US scientists have identified yet another wonder of that icon of renewable energy, the offshore wind farm: they may result in weakened hurricanes. Turbines in the right place could not just take the heat out of a hurricane, they could reduce the risk of catastrophic flooding as well. The prediction is based entirely on computer simulation: the US so far has just one 30MW commercial wind farm in operation with just five turbines, off the coast of Rhode Island. But the reasoning begins from the basic laws of physics, and the answer delivers yet another argument for investment in renewable sources of energy, if only because the ferocity and destructive power of US hurricanes is set to increase with ever-greater emissions of greenhouse gases from fossil fuel combustion, and consequent ever-greater global warming.
Climate News Network 23rd Oct 2018 read more »
Offshore wind energy is expected to grow twenty-fold in Asia-Pacific over the next decade, potentially driving tens of billions in investment while growth in solar power capacity is set for its first slowdown in a decade this year, according to new research. The region’s offshore wind energy capacity – which refers to the potential power from turbines – will increase to 43 gigawatts by 2027 with China accounting for much of that with forecast growth to 31 gigawatts from just 2 gigawatts last year, according to a report from Wood Mackenzie. “Together with South Korea and Japan, East Asia needs around $37bn in investments to meet the mammoth growth in offshore wind capacity over the next five years,” said Robert Liew, an analyst at the consultancy. Excluding China, Taiwan was poised to become the region’s biggest offshore wind power developer with 8.7 gigawatts of offshore wind capacity expected by 2027, or 20 per cent of the market, as it embarks on a major transition to slash consumption of coal- and nuclear-fuelled energy. Meanwhile, Wood Mackenzie tipped solar energy demand to dip 18 per cent in 2018, amid declining installations in China, India and Japan.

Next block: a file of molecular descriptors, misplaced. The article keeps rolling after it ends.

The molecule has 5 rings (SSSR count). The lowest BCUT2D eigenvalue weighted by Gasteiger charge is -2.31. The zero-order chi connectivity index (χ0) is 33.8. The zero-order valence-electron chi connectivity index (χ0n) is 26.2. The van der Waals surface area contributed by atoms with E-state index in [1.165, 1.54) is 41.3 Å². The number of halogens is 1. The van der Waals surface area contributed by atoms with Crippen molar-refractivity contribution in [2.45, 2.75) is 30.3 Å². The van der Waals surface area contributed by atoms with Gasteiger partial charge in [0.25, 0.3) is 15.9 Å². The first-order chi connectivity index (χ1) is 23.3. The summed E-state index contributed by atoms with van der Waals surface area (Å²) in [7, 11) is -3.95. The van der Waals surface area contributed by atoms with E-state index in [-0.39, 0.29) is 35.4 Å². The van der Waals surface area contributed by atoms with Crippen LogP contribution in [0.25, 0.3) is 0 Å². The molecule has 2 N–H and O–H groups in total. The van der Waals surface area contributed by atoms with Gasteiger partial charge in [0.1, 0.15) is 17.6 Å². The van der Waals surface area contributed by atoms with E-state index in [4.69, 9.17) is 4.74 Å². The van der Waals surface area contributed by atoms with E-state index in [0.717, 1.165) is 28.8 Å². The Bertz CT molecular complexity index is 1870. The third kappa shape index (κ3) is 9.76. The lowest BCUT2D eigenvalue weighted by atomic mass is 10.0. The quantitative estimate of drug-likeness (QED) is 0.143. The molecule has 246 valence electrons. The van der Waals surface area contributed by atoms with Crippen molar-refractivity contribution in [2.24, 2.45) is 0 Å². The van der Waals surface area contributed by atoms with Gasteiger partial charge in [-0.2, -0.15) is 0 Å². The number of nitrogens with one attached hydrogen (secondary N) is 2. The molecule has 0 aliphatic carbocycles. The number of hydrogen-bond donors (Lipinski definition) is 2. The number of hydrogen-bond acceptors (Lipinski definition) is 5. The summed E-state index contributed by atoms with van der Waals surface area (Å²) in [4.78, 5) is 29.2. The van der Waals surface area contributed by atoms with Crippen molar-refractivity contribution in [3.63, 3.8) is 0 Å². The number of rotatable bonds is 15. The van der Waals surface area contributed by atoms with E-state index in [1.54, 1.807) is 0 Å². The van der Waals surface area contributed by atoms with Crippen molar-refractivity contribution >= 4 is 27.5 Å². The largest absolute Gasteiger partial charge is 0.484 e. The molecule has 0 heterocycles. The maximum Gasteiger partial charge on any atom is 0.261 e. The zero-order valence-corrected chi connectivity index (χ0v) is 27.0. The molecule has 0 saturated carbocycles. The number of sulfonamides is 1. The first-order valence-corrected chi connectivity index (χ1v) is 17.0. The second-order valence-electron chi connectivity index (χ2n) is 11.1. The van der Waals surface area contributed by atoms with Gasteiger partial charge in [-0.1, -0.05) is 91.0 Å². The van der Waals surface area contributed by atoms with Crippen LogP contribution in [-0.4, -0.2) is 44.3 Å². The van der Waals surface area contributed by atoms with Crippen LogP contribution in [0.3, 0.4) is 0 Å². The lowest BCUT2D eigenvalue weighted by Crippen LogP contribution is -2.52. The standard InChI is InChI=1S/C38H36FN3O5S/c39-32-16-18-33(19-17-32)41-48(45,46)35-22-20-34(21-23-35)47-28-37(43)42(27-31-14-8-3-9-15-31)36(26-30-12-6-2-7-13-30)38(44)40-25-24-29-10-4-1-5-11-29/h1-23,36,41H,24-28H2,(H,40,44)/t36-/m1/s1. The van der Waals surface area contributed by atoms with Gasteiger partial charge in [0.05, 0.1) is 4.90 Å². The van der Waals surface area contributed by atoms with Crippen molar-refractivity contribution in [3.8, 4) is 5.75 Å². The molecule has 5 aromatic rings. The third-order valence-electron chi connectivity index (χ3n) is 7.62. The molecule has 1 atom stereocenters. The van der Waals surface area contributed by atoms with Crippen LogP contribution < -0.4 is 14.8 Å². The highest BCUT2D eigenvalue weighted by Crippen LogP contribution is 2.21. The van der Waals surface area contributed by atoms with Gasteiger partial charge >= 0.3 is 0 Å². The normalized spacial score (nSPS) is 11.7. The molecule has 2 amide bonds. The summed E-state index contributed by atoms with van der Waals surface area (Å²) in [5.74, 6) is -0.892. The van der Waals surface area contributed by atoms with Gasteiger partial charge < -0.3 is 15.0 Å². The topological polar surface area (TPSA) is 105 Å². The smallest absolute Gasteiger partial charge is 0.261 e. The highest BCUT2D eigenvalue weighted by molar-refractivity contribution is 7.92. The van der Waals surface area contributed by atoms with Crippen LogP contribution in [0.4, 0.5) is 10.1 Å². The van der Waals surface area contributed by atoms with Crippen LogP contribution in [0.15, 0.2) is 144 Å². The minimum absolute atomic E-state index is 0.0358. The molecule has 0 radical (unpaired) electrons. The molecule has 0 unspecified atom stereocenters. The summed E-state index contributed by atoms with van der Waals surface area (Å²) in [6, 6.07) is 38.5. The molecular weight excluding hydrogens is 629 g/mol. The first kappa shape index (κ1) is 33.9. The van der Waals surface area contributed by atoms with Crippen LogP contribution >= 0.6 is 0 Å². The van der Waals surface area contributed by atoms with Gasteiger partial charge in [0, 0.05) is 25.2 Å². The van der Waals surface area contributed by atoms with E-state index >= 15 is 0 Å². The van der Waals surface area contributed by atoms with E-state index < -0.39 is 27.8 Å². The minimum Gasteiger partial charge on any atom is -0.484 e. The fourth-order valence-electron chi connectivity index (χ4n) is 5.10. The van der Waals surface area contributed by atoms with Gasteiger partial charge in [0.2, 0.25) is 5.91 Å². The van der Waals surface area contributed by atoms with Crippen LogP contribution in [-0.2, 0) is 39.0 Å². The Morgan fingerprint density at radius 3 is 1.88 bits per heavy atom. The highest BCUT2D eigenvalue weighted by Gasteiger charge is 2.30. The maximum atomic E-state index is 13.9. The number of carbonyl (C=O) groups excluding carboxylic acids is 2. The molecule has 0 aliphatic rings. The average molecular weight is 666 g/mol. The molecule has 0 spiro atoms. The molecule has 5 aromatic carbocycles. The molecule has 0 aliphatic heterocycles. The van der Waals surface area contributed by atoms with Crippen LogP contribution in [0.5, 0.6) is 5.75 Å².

FT 24th Oct 2018 read more »
The Cornwall and Isles of Scilly LEP is hoping the region can gain a foothold in an industry worth a potential £30bn in the next 12 years by unveiling a new strategy for offshore wind farms. Last year the world’s first commercial floating offshore windfarm, Hywind, opened in 129m deep water 15 miles off the Aberdeenshire coast, with Cornwall’s LEP developing a floating offshore wind strategy in response. The plans include a pilot floating offshore wind array of around 36MW, followed by pre-commercial arrays of 100MW and then commercial arrays of between 500MW, with an overall target of 1GW by 2030.
Insider Media 24th Oct 2018 read more »